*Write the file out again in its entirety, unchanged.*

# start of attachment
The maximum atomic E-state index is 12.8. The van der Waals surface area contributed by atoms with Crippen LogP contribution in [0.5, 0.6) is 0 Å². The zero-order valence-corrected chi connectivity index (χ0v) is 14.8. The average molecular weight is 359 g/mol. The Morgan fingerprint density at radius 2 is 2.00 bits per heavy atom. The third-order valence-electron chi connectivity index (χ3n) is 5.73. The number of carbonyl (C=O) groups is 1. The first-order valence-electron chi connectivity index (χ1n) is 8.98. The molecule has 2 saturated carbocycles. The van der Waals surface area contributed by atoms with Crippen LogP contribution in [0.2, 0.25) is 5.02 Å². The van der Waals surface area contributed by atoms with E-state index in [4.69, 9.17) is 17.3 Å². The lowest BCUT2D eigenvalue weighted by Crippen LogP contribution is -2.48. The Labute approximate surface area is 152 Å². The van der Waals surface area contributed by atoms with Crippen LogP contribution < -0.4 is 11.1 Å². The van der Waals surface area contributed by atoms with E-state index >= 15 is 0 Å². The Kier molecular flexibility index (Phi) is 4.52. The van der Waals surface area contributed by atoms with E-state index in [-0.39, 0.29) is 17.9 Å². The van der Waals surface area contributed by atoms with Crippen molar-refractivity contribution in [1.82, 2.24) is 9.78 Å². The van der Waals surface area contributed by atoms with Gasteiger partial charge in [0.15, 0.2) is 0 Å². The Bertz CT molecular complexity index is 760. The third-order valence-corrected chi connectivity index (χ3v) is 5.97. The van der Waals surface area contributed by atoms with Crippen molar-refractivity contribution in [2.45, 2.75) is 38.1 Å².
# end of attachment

The maximum atomic E-state index is 12.8. The van der Waals surface area contributed by atoms with Crippen LogP contribution in [0.5, 0.6) is 0 Å². The zero-order valence-corrected chi connectivity index (χ0v) is 14.8. The average molecular weight is 359 g/mol. The Morgan fingerprint density at radius 2 is 2.00 bits per heavy atom. The third-order valence-electron chi connectivity index (χ3n) is 5.73. The number of carbonyl (C=O) groups is 1. The first-order valence-electron chi connectivity index (χ1n) is 8.98. The molecule has 2 saturated carbocycles. The van der Waals surface area contributed by atoms with Crippen LogP contribution in [0.2, 0.25) is 5.02 Å². The van der Waals surface area contributed by atoms with E-state index in [4.69, 9.17) is 17.3 Å². The lowest BCUT2D eigenvalue weighted by Crippen LogP contribution is -2.48. The Labute approximate surface area is 152 Å². The van der Waals surface area contributed by atoms with Crippen LogP contribution < -0.4 is 11.1 Å². The van der Waals surface area contributed by atoms with E-state index >= 15 is 0 Å². The Kier molecular flexibility index (Phi) is 4.52. The van der Waals surface area contributed by atoms with E-state index in [-0.39, 0.29) is 17.9 Å². The van der Waals surface area contributed by atoms with Crippen molar-refractivity contribution in [1.82, 2.24) is 9.78 Å². The van der Waals surface area contributed by atoms with Gasteiger partial charge in [0.15, 0.2) is 0 Å². The Bertz CT molecular complexity index is 760. The third-order valence-corrected chi connectivity index (χ3v) is 5.97. The van der Waals surface area contributed by atoms with Crippen molar-refractivity contribution in [2.45, 2.75) is 38.1 Å².